OK, so I haven’t actually given you 64 reasons to carry a gun, but you probably get the idea, besides, I just really liked the title. So, today we ventured out to feed my mother-in-law’s cat as she’s out of town visiting family for the holidays, but when we arrived at her house something was amiss. I had chosen to stay in the car while my wife went in to feed the lonely kitty, I was contently listening to the radio when I noticed her motioning me to come to the porch and mouthing the words ‘I need you.’ I didn’t think much of it as I slogged across the muddy driveway in the rain, but as soon as I got to the porch I saw it, the door appeared damaged and loose. We had been the victims of several break-ins when we lived in the Chicago area, so seeing her mother’s front door in this condition sent the adrenaline levels skyrocketing. I motioned my wife to step back, pulled my firearm and went in to investigate. After methodically clearing each room I determined no one was inside and nothing appeared to be missing, I gave my wife the all clear and we shared a joint sign of relief.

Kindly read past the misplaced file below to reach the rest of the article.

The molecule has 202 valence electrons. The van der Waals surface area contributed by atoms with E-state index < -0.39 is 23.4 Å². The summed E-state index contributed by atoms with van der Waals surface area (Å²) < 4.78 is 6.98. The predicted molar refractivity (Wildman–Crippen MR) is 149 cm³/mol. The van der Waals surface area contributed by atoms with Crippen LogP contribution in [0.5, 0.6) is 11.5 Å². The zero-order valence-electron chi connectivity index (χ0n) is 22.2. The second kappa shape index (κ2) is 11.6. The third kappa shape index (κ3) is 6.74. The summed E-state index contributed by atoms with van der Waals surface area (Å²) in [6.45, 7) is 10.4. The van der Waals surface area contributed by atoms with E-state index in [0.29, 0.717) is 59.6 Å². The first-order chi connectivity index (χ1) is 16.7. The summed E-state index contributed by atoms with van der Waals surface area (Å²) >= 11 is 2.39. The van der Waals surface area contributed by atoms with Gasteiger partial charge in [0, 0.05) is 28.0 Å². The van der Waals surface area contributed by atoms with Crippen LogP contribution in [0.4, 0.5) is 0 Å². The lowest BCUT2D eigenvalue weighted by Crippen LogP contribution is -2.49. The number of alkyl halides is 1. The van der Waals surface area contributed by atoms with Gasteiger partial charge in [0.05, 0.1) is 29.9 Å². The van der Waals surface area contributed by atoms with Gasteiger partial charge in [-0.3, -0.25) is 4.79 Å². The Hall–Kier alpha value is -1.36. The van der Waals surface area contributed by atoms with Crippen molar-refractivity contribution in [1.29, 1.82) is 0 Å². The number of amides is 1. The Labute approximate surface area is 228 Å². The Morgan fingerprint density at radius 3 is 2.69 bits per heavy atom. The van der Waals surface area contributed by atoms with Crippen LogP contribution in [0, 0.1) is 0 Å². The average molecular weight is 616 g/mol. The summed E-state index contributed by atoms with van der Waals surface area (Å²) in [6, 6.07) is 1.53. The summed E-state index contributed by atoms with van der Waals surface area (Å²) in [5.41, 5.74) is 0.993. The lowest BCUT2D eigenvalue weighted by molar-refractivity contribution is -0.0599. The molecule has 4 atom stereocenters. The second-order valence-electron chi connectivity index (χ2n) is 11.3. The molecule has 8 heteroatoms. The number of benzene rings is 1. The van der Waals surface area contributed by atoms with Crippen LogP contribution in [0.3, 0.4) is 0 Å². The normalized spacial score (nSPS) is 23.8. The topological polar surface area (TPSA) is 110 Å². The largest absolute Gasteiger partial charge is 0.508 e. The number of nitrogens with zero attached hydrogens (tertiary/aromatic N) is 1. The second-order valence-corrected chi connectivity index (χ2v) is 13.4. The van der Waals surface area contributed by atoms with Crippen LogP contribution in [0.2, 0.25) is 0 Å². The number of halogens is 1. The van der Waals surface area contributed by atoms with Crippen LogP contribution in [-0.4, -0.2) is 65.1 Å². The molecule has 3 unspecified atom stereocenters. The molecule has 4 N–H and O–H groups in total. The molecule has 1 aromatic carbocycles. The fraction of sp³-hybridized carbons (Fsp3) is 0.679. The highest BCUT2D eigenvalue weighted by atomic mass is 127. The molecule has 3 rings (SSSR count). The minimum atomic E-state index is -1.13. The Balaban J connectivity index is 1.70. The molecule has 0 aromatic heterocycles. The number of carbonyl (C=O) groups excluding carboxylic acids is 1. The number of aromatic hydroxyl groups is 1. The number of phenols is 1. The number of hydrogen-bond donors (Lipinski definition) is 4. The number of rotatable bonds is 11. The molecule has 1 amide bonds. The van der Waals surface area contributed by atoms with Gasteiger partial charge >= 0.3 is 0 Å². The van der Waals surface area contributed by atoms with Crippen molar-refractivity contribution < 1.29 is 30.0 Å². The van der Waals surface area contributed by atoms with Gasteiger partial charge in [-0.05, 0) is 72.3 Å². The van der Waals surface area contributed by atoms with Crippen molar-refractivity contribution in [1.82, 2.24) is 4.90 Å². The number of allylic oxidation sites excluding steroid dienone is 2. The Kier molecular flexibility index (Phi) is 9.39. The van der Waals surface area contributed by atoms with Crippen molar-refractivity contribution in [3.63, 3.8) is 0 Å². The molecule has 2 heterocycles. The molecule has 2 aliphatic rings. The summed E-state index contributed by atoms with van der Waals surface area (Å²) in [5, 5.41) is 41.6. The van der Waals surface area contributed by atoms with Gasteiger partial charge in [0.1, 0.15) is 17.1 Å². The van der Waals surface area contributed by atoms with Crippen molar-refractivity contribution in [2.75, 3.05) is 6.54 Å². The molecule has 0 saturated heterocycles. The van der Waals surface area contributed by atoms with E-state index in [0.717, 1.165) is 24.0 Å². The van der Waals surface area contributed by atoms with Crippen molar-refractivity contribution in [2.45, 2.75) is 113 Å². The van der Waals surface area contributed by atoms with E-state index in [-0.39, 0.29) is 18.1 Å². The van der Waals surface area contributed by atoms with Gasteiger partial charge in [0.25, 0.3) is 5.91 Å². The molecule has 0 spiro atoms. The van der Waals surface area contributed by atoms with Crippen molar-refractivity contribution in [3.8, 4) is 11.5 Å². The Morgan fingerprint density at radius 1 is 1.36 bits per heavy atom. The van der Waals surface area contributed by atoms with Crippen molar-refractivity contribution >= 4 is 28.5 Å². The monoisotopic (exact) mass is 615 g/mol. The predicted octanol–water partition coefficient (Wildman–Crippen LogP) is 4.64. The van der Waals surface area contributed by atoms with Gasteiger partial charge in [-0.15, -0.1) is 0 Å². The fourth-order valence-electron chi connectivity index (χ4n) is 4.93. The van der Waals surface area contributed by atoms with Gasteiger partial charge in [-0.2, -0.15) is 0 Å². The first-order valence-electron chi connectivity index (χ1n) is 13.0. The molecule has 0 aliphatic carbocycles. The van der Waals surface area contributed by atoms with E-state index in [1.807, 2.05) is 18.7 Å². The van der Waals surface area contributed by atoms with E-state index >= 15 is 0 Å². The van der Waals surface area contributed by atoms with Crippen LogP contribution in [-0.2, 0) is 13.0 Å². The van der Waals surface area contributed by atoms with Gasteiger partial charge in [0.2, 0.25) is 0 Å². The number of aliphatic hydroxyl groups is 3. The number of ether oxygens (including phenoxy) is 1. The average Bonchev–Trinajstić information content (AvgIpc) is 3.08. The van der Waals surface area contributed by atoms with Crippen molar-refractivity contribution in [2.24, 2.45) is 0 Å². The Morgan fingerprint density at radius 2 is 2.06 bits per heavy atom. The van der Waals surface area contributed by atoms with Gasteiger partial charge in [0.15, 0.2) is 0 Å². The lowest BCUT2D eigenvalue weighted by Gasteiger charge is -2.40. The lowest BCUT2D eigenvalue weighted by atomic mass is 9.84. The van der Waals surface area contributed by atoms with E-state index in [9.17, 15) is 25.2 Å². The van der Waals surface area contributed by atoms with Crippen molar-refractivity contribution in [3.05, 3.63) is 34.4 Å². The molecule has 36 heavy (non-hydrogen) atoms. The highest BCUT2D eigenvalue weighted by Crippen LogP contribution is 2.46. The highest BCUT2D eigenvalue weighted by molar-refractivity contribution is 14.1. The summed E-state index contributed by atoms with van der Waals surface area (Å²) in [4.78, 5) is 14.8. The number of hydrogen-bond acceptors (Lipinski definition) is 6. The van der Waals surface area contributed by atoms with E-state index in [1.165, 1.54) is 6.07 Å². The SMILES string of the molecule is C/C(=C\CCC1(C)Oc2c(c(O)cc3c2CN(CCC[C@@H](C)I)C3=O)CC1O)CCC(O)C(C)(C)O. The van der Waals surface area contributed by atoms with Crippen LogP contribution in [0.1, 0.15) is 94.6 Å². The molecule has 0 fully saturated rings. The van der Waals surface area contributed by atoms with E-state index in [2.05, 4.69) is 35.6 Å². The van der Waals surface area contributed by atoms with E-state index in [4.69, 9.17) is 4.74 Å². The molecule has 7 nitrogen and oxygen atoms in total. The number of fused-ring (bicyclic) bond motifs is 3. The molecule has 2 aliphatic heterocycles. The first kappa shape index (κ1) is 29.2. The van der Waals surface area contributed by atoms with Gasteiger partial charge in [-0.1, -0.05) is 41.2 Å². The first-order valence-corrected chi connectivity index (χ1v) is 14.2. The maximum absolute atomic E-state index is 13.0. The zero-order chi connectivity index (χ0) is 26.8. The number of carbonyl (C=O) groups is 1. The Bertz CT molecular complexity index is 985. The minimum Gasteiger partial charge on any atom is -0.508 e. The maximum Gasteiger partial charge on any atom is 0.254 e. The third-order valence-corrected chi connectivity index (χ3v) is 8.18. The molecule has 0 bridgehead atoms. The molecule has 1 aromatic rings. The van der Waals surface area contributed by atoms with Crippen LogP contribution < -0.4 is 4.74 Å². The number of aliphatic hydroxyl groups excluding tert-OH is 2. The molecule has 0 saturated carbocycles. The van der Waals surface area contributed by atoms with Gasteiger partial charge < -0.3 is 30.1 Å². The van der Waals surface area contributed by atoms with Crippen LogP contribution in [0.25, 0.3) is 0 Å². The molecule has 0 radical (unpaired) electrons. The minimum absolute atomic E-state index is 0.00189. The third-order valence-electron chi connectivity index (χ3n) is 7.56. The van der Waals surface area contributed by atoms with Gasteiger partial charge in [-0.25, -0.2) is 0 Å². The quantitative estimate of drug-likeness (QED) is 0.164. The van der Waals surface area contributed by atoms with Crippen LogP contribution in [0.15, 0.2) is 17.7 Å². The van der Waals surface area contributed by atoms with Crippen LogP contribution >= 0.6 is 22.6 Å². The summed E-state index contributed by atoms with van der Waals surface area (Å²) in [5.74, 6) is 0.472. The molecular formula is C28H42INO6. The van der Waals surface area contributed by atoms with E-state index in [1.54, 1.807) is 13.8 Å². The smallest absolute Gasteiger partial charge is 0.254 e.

I know many of you are thinking, why not just call the police? I admit it did cross my mind at the time, but with no vehicle in sight it was unlikely that anyone was actually still there as the location is fairly remote. Just as a side note, police response in this area is very slow as it is a very large, very rural county with very few officers; not their fault, just limited resources.
After spending some time in the house, we came to the conclusion that her mom had been repainting the door and trim and in the midst of remodeling and her haste to leave on her trip, she has simply neglected to properly tighten the door locks and reattach the trim. The adrenaline rush was all for nothing, but at that moment I was thankful for my training and very thankful to have my firearm with me. A firearm is useless if you can’t access it when you need it, that 4,000 rounds of .223 stashed in the bunker does you no good if you’re caught defenseless outside the home. Don’t leave it on the nightstand, don’t leave it in your car: carry one with you everywhere, every time.
Hope for the best, prepare for the worst.
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